Enrolled in the class was an older white man who often argued with the thin-nosed, clear-spoken teacher. He felt she was both too relaxed and too rigid. He wanted to get the most out of this opportunity, his chance to write. He spoke about his feelings to Violet and Marie while the three stood together outside the building. It had been another true blue sky day, and the man told the women he was not unfair or unkind, but stories, he said, might only bear the appearance of truth. Consider, he continued, the transitional object. The object is real and also excessively real in the mind of the infant, as it facilitates the space between me and not-me. Have you published any stories, said Violet. The man had published a story in a literary journal dedicated to regional writing. Our teacher has published a story in a national magazine. Why are you talking to us, said Violet. The man said he liked their stories better than the others'. Sexy is a powerful feeling, said Violet. Marie, said the man, was that story based on your real Aunt Jane?

In class that evening, the thin-nosed, makeup-free teacher asked several students to practice reading their stories aloud. A young man with dark eyes read about his butterfly collection and the day he captured a Mission Blue. He realized, after it was dead, that the Mission Blue is listed as an endangered species and so he was caught with a prize possession he could not show to other collectors for fear of scorn or worse. Another man read a story about a father who drank and hit his children. A young boy hid in the woods, where his father couldn't find him although the boy's heart beat all the same. The teacher called on Violet to read her story. Red, said Violet. I see Anthony and I see red and I am on my hands and knees and he is behind me. Violet's story was angry and graphic; when she finished reading, the students burst into ringing applause. Are you happy with your story, said Marie. It was later and Marie was driving Violet home. It is a good story, said Violet. It has momentum. But Anthony and I never sexed like that, she said. I never let him in, though I did give him blowjobs. He liked my blowjobs. He called them sweet. Like me.

A few days before the public reading, the two women met to revise their stories. My Aunt Jane suffered a brain aneurysm, said Marie. She slowly lost her memory, but even before the physical breakdown, she was weird. She was the only woman in my family to graduate from college. She wore her hair short and never married, and every day, for almost five years, she called my younger brother and asked him if the dishes were done. It was funny because he's a boy. I don't know how to write about Nina, said Marie. I don't know what was wrong with Aunt Jane. I didn't know, said Violet, but while we were dating, Anthony was sexing my friend Angela. Angela's other friends were skinheads, they were in a skinhead gang. I quit speaking to Angela when she told me I was not like the other Mexicans. My family doesn't come from Mexico, this was something my high school English teacher understood. It was a private high school in Los Angeles and most of the other students were white. Two years ago, said Violet, Angela wrote me a letter of apology. She said she was sorry, she was in love with one of the skinheads. Did you really have an aunt named Jane, said Violet. Don't tell, said Marie. Our teacher is rather fearful, said Violet. Do you think The Great American Novel is the story of white men and the women who sex them?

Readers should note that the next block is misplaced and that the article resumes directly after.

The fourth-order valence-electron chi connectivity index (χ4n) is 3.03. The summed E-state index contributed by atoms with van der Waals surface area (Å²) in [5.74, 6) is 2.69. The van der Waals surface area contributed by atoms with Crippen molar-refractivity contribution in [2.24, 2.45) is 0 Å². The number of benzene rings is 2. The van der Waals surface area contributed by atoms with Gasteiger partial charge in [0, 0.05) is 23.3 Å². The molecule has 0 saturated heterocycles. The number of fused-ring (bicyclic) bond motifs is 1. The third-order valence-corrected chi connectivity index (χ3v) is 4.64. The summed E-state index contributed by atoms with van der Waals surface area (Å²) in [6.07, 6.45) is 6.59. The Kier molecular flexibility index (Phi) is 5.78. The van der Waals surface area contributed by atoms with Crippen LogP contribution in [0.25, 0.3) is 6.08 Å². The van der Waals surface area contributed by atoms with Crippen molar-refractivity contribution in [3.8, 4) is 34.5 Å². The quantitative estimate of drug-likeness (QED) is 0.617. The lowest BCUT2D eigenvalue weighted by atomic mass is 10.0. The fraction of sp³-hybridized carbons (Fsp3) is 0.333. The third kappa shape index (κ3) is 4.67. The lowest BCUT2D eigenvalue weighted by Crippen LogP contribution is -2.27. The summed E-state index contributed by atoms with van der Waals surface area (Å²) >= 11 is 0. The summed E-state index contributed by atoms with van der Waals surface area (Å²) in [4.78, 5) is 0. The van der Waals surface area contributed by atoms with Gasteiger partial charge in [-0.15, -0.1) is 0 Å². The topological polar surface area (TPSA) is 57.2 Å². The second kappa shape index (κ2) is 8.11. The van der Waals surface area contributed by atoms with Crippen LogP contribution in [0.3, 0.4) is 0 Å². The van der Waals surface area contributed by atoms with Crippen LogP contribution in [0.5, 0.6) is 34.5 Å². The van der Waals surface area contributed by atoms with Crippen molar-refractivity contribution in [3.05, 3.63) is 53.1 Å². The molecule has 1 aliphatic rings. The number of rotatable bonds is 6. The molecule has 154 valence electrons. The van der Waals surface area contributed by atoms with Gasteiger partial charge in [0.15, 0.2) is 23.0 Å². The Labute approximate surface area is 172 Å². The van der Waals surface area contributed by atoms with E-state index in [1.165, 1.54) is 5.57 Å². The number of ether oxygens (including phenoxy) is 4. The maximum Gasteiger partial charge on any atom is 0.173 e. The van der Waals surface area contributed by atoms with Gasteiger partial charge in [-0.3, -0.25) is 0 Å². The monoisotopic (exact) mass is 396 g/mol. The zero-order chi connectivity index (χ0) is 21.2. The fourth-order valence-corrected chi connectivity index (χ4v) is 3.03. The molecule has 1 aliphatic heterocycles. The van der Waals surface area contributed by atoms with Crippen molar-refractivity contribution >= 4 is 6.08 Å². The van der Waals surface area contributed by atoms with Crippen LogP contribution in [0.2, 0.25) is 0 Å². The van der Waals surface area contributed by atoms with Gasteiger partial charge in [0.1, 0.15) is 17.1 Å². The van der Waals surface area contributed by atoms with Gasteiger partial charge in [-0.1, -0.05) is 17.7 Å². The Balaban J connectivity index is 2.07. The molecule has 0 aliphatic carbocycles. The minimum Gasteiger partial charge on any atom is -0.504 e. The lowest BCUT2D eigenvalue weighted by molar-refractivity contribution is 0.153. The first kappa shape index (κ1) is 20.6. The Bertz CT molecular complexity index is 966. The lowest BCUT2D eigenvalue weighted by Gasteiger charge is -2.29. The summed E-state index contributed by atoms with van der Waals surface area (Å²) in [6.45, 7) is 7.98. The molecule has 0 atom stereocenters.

Writing was becoming a habit for both women. When Violet wrote, she liked to use a blue ballpoint pen, and Poe-Poe liked to bat the pen and sit on her paper. Marie couldn't write at the apartment because of her boyfriend, so she began spending long hours at a coffee shop. She also wrote by hand. Marie wrote a story called Mind Over Matter about a young woman who refused to mother her children. She wrote another story called Hidden Forces At Work Are Challenged. Violet wrote a story called Bright Prospects and Imagined Community. In another story, an older man helped a young girl rearrange her dollhouse in a linear manner. It was a tragedy. When the rearrangement was complete, the dolls were dead. She called this story The Emperor Dominates Through Intelligence and Reason.

Class is dismissed, said the thin-nosed, bright-eyed teacher, with a wave of her cleanly trimmed hand. The older white man clapped most enthusiastically while the other students and their friends quickly joined in. It was the final minute of the final day of the summer writing class. Thank you all for coming, said the teacher. She stood in front of a display of indigenous art greeting cards, and she was proud because not one of the students had read for more than 8 minutes. Marie turned and looked at Violet. Do you feel wiser, she asked. Please, said the teacher, stay and drink more coffee. Buy some cards or beautiful paper, hand-made in Thailand. Violet sighed as she slipped her notebook, her newly revised story tucked between its pages, into her bag. My boyfriend, she smiled, won't return.